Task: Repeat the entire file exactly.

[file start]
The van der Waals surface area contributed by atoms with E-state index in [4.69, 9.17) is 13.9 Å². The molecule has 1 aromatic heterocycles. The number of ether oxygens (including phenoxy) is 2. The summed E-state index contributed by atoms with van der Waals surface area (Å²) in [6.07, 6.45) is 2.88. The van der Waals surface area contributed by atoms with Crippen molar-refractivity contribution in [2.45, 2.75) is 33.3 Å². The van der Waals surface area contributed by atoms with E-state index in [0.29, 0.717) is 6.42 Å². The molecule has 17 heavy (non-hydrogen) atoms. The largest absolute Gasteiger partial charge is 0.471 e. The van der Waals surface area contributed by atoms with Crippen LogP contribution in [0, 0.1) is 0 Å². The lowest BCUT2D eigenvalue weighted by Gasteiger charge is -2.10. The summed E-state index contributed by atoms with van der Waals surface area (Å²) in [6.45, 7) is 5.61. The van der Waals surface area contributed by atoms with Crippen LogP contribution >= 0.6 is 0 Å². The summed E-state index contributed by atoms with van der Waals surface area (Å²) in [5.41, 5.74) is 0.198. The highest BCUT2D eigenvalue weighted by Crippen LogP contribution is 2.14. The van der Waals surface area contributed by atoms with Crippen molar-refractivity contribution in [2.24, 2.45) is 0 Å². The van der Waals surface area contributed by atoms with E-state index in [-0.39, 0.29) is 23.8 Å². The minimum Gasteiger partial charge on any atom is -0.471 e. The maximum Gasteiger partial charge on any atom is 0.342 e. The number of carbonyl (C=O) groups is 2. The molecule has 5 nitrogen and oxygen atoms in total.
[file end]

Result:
The van der Waals surface area contributed by atoms with E-state index in [4.69, 9.17) is 13.9 Å². The molecule has 1 aromatic heterocycles. The number of ether oxygens (including phenoxy) is 2. The summed E-state index contributed by atoms with van der Waals surface area (Å²) in [6.07, 6.45) is 2.88. The van der Waals surface area contributed by atoms with Crippen molar-refractivity contribution in [2.45, 2.75) is 33.3 Å². The van der Waals surface area contributed by atoms with E-state index in [0.29, 0.717) is 6.42 Å². The molecule has 17 heavy (non-hydrogen) atoms. The largest absolute Gasteiger partial charge is 0.471 e. The van der Waals surface area contributed by atoms with Crippen LogP contribution in [0, 0.1) is 0 Å². The lowest BCUT2D eigenvalue weighted by Gasteiger charge is -2.10. The summed E-state index contributed by atoms with van der Waals surface area (Å²) in [6.45, 7) is 5.61. The van der Waals surface area contributed by atoms with Crippen LogP contribution >= 0.6 is 0 Å². The summed E-state index contributed by atoms with van der Waals surface area (Å²) in [5.41, 5.74) is 0.198. The highest BCUT2D eigenvalue weighted by Crippen LogP contribution is 2.14. The van der Waals surface area contributed by atoms with Crippen molar-refractivity contribution in [2.24, 2.45) is 0 Å². The van der Waals surface area contributed by atoms with E-state index in [-0.39, 0.29) is 23.8 Å². The minimum Gasteiger partial charge on any atom is -0.471 e. The maximum Gasteiger partial charge on any atom is 0.342 e. The number of carbonyl (C=O) groups is 2. The molecule has 5 nitrogen and oxygen atoms in total.